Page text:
Monday, July 27, 2009

Global Electronics Industry: The 'New Nike'

Like the garment and toy industries, the global electronics industry is outsourcing almost all its production, but has added its own special wrinkle to sweatshop manufacturing – by turning most of its work force in Mexico into “temporary help.” Thereby the electronics industry has become the “new Nike,” according to Garrett Brown, coordinator of the Maquiladora Health and Safety Support Network.

In Mexico about 240,000 men and women – or 55 or 60% of all the industry’s workers -- are employed not by the industry itself but by 60 different temporary employment agencies. This “perma-temp” status is the most precarious form of employment, with low pay and virtually no benefits, Brown writes in the July issue of the Border/Line Health & Safety bulletin.

Globally, 75% of computer products are now made by “contract manufacturers” (CMs), rather than by their “original equipment manufacturers” (OEMs). Although CMs are totally unknown to consumers, several, such as Hon Hai/Foxcom, produce billions in sales with hundreds of thousands of workers in China and other Asian countries, Brown points out.

He applies the “New Nike” label to makers of cell phones, game consoles, printers, and computers because the industry that sells them is plagued with the same sweatshop conditions that prevail in the athletic and garment companies, including:

-- excessive hours, sometimes week after week of work without a day off.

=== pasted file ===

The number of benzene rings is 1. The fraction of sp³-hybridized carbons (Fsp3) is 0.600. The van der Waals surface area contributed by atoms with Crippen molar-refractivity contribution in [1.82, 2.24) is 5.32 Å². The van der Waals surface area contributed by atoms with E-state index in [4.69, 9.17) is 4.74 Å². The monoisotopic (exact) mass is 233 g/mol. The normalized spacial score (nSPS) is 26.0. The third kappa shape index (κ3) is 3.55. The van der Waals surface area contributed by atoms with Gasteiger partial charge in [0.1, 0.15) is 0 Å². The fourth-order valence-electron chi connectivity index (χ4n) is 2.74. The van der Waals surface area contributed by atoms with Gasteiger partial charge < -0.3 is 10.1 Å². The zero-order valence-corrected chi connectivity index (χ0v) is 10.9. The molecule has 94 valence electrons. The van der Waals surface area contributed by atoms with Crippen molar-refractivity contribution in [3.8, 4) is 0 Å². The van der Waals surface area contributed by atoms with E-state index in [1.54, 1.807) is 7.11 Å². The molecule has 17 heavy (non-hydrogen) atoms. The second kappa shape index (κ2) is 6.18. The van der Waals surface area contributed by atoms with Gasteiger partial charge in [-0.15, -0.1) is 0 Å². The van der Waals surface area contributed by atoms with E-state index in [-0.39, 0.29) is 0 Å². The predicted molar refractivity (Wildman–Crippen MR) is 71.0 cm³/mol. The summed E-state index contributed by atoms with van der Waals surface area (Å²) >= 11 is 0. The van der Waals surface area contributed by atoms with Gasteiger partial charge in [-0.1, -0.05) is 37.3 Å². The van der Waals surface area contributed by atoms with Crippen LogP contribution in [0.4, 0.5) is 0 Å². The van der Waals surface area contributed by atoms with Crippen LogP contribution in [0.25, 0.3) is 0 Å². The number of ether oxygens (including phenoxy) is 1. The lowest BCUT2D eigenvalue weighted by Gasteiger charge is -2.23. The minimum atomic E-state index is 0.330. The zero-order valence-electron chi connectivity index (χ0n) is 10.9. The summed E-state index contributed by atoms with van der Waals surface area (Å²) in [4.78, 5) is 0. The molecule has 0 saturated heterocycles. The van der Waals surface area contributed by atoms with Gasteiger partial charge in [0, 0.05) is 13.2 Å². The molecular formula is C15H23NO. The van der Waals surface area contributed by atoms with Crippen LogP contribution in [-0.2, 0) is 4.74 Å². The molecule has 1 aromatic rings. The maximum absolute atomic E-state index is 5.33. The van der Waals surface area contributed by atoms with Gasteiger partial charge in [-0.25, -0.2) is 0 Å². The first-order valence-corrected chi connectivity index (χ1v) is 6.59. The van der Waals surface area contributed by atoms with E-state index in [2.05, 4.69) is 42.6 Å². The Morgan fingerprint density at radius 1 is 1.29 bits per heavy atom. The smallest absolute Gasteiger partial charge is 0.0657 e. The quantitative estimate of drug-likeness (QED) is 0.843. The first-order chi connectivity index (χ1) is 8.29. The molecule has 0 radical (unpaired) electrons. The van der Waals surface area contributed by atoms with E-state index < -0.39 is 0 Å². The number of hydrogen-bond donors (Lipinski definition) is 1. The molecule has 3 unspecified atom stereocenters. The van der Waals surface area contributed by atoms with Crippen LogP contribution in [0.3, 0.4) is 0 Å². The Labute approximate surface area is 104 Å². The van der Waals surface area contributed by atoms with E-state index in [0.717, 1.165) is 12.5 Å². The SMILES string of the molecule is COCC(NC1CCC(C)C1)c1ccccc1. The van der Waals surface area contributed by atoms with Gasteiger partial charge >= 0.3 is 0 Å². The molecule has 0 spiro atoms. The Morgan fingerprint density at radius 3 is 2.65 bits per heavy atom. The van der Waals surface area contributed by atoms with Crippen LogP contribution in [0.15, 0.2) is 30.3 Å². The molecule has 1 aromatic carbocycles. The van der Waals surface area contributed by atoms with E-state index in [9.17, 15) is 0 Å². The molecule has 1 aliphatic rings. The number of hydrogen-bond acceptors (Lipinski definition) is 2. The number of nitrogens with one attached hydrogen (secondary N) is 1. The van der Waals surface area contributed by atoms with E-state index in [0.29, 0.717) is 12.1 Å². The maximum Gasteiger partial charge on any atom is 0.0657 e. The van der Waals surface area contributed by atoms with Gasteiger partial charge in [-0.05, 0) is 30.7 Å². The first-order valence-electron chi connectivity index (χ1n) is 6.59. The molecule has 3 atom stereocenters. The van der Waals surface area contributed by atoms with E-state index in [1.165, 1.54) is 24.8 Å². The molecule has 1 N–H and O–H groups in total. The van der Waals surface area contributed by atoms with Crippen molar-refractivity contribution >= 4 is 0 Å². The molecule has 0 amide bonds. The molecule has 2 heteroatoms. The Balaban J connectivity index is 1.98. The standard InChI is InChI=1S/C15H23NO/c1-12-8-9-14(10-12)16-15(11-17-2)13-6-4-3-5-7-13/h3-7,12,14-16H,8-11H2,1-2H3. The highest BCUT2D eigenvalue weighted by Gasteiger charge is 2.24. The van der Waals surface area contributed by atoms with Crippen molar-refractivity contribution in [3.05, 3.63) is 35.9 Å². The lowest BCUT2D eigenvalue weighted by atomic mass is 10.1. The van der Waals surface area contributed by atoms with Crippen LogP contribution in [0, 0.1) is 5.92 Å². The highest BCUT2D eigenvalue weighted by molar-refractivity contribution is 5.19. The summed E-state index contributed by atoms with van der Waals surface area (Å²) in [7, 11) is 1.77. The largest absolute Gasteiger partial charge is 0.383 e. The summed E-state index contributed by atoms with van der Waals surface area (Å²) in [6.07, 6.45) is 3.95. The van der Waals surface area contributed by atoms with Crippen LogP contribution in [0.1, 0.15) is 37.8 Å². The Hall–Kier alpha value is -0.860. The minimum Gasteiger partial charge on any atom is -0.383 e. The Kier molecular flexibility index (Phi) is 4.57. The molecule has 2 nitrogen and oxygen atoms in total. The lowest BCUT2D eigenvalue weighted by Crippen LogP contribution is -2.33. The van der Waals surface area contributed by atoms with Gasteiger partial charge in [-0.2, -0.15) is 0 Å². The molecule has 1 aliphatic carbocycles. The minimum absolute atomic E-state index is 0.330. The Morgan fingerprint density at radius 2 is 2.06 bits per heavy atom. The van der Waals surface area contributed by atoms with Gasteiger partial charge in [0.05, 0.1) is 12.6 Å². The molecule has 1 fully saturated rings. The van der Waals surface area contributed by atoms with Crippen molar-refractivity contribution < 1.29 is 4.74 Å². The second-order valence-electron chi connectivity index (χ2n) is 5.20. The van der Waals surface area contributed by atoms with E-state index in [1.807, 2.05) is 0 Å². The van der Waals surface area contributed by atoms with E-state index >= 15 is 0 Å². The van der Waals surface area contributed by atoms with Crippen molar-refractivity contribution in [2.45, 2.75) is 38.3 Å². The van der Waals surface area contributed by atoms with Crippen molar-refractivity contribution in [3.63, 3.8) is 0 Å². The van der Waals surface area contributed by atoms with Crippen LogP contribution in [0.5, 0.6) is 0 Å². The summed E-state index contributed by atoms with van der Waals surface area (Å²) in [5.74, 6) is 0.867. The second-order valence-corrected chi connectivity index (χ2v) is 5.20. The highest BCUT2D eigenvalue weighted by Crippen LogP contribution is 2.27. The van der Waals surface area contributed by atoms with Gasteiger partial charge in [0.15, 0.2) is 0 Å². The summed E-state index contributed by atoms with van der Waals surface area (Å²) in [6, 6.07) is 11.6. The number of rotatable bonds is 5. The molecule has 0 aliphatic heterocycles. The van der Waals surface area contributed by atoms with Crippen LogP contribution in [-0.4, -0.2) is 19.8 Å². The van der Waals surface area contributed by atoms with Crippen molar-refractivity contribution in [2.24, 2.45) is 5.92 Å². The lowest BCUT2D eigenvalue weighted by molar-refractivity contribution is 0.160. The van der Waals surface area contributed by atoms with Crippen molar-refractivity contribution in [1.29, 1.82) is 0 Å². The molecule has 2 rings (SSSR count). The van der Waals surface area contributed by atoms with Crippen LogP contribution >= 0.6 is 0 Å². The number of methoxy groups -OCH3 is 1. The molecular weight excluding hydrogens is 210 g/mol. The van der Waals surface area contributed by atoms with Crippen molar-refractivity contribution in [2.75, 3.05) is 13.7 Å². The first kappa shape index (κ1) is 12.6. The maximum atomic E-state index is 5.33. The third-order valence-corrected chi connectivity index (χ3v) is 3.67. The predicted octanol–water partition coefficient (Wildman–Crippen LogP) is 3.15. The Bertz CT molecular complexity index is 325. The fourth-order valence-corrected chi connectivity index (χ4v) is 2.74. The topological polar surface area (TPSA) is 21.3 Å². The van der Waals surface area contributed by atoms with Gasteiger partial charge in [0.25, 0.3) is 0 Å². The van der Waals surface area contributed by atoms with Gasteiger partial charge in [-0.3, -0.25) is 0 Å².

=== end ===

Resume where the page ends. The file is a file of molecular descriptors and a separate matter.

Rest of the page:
-- low pay, with the legal minimum becoming the actual pay ceiling, not the floor.
-- long delays in getting paid.
-- hefty recruitment fees that put migrant workers deeply in debt.
-- exposure to dangerous chemicals without adequate safety gear.

That’s not all:

“There is the ever-growing tsunami of electronic waste that has flooded countries like China, Ghana, and India, where it is ‘processed’ in rudimentary workshops, often by children, in ways that poison the workers and pollute the environment.”

Corporate codes of conduct? “They are always trumped on the factory floor by the ‘iron triangle’ of ever-lower prices [demanded by] suppliers, high quality benchmarks, and shortening delivery times.”

UPDATE. On July l6, Sun Danyong, 25, an employee in a Foxcom factory making Apple iPhones in Shenzhen, China, committed suicide by leaping from the 12th story of the building where he lived. A few days earlier, in a text message to his girlfriend, he said he had been beaten and humiliated by a factory security team who suspected him of stealing a prototype of a new iPhone.

In a short statement expressing regret over Sun’s death, Apple said: “We require all our suppliers treat all workers with dignity and respect.”

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